The College Democrats and College Republicans clashed in a fierce battle of words during their annual debate Thursday night.

The debate was split into three main parts: domestic, foreign and economic policy. Three representatives from each group took part. Each democrat was paired with a republican to tackle two questions related to their topic.

The debate was moderated by Milton Chester, the assistant dean of students. Despite the election season being over, more than 50 students attended.

They first discussed how active government should be in people’s lives. Nick Fondacaro, a debater for the College Republicans, said it is the federal government’s job not to restrict what people do.

“The government is meant to just protect your life, liberty, property or pursuit of happiness from outside influences,” said Fondacaro, a senior majoring in political science. “We allow people to control what they do with their lives, and we want you to be able to do what you like.”

Jon Mermelstein, a debater for the College Democrats, compared government’s role in people’s lives to the way he offered Foncacaro a tissue before to the debate.

“While conservatives may say, ‘Well, I have my tissue and he should have seen that coming,’ the liberal says, ‘Maybe I won’t have the tissue next time,’” said Mermelstein, a freshman majoring in history. “And it is better off for society to have a culture where we want to help each other and where we want everyone to be able to blow their nose.”

The foreign affairs portion questioned if intervention in Syria should parallel intervention in Libya. David Blair represented the College Democrats on foreign policy, and argued that it must be different.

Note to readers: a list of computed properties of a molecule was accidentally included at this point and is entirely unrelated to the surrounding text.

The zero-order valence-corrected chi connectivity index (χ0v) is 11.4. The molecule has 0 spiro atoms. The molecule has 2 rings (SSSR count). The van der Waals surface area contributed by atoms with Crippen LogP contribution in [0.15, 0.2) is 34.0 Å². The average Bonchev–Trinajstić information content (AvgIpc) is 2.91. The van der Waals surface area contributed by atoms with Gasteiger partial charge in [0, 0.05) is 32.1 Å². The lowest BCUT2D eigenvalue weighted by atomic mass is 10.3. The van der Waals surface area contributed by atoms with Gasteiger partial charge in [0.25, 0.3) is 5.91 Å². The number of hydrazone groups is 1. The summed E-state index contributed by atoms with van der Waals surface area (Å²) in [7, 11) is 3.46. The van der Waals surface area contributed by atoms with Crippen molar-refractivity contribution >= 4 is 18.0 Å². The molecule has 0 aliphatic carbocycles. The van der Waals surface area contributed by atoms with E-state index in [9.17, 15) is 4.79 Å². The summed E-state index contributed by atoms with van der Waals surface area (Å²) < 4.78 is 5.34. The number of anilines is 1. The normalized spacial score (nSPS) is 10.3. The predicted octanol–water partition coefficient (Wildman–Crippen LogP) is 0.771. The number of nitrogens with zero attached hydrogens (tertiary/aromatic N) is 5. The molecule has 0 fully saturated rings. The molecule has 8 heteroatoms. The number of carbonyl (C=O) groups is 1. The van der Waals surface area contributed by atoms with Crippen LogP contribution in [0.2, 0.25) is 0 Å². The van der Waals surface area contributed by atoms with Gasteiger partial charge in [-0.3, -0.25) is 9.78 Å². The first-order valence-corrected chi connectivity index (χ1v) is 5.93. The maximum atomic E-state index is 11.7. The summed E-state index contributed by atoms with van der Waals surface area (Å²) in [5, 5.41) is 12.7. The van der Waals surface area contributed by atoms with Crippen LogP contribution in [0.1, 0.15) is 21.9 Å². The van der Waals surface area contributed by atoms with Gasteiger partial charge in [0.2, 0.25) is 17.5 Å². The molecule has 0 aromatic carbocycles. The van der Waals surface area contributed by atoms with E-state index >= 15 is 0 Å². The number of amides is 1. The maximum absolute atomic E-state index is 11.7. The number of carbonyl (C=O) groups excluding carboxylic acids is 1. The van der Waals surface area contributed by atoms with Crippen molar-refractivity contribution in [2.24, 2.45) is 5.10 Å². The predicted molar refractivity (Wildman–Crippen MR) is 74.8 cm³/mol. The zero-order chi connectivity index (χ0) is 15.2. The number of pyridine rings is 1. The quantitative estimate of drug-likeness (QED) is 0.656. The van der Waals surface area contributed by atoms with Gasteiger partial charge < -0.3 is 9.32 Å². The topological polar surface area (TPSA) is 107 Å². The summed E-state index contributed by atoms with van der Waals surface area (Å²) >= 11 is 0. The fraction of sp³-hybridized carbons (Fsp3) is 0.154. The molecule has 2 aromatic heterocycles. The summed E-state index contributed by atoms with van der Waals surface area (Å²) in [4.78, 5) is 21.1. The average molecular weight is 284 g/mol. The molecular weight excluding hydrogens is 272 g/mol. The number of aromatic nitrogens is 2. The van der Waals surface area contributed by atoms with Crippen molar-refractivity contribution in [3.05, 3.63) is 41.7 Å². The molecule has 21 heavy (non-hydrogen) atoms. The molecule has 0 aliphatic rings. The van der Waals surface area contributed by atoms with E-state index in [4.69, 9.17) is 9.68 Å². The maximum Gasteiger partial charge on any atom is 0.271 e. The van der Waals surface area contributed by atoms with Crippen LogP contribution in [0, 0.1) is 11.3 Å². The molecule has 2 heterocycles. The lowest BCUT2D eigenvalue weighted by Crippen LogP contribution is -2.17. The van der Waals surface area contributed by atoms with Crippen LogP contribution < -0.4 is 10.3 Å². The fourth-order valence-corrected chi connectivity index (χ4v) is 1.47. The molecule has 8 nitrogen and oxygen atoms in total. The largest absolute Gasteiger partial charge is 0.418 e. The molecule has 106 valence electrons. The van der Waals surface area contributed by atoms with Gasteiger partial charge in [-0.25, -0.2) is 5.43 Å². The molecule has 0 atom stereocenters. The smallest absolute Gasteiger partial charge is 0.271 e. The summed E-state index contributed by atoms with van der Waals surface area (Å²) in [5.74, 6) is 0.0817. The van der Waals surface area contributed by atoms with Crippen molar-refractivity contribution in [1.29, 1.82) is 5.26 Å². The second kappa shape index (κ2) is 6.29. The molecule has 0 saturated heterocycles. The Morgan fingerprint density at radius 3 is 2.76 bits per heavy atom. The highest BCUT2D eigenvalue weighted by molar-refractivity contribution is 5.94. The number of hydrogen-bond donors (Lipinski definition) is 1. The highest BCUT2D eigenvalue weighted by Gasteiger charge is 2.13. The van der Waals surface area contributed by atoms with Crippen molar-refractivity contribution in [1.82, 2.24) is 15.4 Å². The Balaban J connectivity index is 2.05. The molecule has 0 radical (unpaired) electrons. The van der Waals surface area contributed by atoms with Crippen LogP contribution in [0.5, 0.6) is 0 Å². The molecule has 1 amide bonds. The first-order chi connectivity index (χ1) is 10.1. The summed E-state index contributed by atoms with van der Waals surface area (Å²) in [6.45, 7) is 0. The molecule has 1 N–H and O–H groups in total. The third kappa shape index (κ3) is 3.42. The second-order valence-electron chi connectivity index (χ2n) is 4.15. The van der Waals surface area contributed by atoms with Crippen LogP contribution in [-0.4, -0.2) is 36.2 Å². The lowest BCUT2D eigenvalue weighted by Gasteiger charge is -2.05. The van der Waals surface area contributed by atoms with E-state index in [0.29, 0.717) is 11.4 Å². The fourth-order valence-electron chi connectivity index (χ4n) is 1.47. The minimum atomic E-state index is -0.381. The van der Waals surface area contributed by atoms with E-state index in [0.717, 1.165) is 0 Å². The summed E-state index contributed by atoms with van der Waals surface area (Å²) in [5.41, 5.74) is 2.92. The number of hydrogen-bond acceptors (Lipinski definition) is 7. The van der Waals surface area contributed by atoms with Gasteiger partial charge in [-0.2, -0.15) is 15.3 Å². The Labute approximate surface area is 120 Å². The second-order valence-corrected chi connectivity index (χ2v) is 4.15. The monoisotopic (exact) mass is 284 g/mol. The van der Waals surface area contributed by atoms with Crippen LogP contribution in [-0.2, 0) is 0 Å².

“The two situations are fundamentally different, and if you get involved in two fundamentally different situations, it’s only logical to say that their outcomes will be fundamentally different,” said Blair, a senior majoring in mathematics.

The concluding segment focused on how to improve the economy and decrease the deficit. Darin Mihalik, president of the College Republicans, debated that government programs should be managed in a way that prevents unnecessary spending.

“At this time in the American economy we need to reform these social programs so they don’t grow out of control and so that we can cut down on spending,” said Mihalik, a sophomore majoring in physics.

Other issues discussed in the debate included the Affordable Healthcare Act, austerity and army spending.

Both organizations considered the debate a success.

“It turned out really well, there were lots of jokes, and all of the debaters did really well.” said Ryan Madden, vice president of the College Democrats and a senior majoring in political science. “We originally planned the debate for before the election, but Sandy happened and we had to move it. Still, we got a really nice turnout.”

Mihalik said the event showed a lasting interest in politics on campus.

“I think it went well,” he said. “We got a really big turnout compared to what we expected.  It shows that people are really getting into politics.”

But Derrick Conyers, a junior double-majoring in political science and philosophy, politics and law, said the College Democrats’ performance was lackluster.

“It was clear that the College Republicans won this debate,” Conyers said. “They came out way stronger and seemed more confident. What I found strange was the fact that the war-mongering the Republicans presented was never called out by the Democrats, and I thought they really dropped the ball on that one.”

And Anna Pinchuk, a sophomore majoring in philosophy, politics and law, took issue with the lack of variety in speakers.

“Debate and speech are powerful tools which could be used to improve social justice system and speak against different forms of discrimination,” Pinchuk said. “However, this debate did not live up to its purpose, and was just a tool to exercise public speaking. Props for preparation and bravery, but I hope the next political debate on campus will consist of diverse people who carry bigger messages of social justice to students.”